From that burial place on the border between the land of Israel and exile, according to Jeremiah, God hears “lamentation and bitter weeping; Rachel weeping for her children; for she refuses to be comforted for her children, because they are no more” (Jer. 31:14). And God answers her cries:
כֹּה אָמַר ה' מִנְעִי קוֹלֵךְ מִבֶּכִי וְעֵינַיִךְ מִדִּמְעָה כִּי יֵשׁ שָׂכָר לִפְעֻלָּתֵךְ נְאֻם ה' וְשָׁבוּ מֵאֶרֶץ אוֹיֵב. וְיֵשׁ תִּקְוָה לְאַחֲרִיתֵךְ נְאֻם ה' וְשָׁבוּ בָנִים לִגְבוּלָם.
Thus says the LORD: Keep your voice from weeping, and your eyes from tears; for there is a reward for your work, says the LORD: they shall come back from the land of the enemy; there is hope for your future, says the LORD: your children shall come back to their own country” (Jer. 31:16-17).
The people, Israel (the Northern tribes) are called Ephraim (Joseph’s son; Rachel’s grandson), the “dandled son,” later in this passage. God reassures the matriarch (Jer. 31:20):
זָכֹר אֶזְכְּרֶנּוּ עוֹד עַל כֵּן הָמוּ מֵעַי לוֹ רַחֵם אֲרַחֲמֶנּוּ נְאֻם יְ-הוָה.
I do remember him still therefore my womb murmurs within me. I will surely have compassion on him, says the LORD.
Memory here is preserved in the murmuring womb, once barren, and then filled with child; that very womb now yearns for the lost child—the banished Ephraim (representative of the ten lost Northern tribes of Israel). God’s remembering, zakhor ’ezkarenu ‘od (emphatically expressed by the tautological infinitive), is aroused through identification with the matriarch, and resonates through the doubled, “raḥem ’araḥmenu” (from the verb, root: ר-ח-מ), suggestive of the Hebrew term for womb, reḥem. Just as God remembers the barren woman (ז-כ-ר and פ-ק-ד), so God’s is stirred through compassion for the lost child, Israel/Ephraim, and promises to bring the people back from exile.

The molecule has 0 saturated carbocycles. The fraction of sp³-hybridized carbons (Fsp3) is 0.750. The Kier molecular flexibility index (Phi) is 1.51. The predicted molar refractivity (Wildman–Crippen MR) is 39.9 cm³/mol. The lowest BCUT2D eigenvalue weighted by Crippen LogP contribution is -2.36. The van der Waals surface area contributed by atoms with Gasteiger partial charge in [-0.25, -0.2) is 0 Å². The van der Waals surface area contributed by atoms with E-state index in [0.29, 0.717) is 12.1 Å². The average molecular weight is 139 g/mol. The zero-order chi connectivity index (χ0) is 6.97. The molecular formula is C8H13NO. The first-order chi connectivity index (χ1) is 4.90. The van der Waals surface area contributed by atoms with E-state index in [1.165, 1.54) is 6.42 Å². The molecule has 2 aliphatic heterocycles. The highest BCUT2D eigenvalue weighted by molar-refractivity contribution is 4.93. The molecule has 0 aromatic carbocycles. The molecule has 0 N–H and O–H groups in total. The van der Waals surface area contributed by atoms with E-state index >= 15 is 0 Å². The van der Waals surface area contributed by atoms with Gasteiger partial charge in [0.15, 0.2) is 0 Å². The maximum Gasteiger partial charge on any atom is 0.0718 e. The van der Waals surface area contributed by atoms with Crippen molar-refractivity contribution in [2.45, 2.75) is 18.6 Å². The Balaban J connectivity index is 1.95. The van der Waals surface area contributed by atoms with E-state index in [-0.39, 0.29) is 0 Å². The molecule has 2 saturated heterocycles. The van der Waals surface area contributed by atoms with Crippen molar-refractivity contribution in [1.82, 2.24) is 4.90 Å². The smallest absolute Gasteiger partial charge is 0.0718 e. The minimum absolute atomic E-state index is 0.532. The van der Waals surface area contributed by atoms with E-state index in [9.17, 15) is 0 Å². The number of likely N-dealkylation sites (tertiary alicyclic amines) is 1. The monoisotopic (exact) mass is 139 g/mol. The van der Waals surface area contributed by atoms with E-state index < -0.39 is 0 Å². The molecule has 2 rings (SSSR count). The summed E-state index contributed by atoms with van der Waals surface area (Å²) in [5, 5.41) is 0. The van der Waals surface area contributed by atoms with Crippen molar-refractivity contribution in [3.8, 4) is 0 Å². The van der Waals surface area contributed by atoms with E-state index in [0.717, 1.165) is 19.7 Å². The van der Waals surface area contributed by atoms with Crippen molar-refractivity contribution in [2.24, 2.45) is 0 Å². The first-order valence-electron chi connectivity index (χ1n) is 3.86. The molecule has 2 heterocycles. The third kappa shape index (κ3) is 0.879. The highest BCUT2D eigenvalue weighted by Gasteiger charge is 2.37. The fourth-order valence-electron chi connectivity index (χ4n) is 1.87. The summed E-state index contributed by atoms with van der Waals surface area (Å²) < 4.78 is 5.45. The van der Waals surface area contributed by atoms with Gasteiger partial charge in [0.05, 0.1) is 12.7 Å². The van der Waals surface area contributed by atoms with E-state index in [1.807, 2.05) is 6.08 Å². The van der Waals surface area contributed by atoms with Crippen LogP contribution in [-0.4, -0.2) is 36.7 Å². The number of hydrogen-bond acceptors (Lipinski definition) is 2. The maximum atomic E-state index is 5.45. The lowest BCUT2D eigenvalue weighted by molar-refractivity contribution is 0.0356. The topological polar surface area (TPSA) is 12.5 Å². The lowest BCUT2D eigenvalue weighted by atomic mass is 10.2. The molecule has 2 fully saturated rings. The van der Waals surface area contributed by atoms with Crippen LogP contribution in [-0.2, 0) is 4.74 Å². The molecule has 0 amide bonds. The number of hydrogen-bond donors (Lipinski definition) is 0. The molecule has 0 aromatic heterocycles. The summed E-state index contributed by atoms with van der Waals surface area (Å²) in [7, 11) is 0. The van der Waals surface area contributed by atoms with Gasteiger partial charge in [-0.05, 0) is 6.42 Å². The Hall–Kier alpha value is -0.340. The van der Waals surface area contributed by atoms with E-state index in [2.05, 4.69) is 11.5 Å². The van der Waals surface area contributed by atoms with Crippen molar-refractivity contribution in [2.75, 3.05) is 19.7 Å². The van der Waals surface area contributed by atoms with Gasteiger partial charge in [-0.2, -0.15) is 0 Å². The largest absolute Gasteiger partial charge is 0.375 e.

God’s Maternal Compassion on Rosh Hashanah
Following the sounding of each series of shofar blasts we break out in song, recalling that this is the day of the world’s creation (ha-yom harat ‘olam), and that we stand before the Almighty, pleading for mercy – either as his servants or as his children. If, as children, we stand before God, we plead that He have compassion upon us like a father for his sons [raḥmenu ka-raḥem ’av ‘al banim].
Yet the model of mercy comes from the barren women, the mothers Sarah, Rachel, and Hannah who were healed, and know the longing within their wombs to bear children. Above all, the matriarch, Rachel—barren for so long and buried upon childbirth—becomes the quintessential intercessor beckoning for the return of her lost children. It is she with whom God comes to identify, the God Who, with womb-like yearning, desires that we as His children return to the divine embrace.
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September 29, 2016
January 15, 2020
Professor Rachel Adelman is Associate Professor of Hebrew Bible at Boston’s Hebrew College. She holds a Ph.D. in Hebrew Literature from the Hebrew University of Jerusalem, and is the author of The Return of the Repressed: Pirqe de-Rabbi Eliezer and the Pseudepigrapha (Brill 2009) and The Female Ruse: Women's Deception and Divine Sanction in the Hebrew Bible (Sheffield Phoenix, 2015). Adelman is now working on a new book, Daughters in Danger from the Hebrew Bible to Modern Midrash (forthcoming, Sheffield Phoenix Press).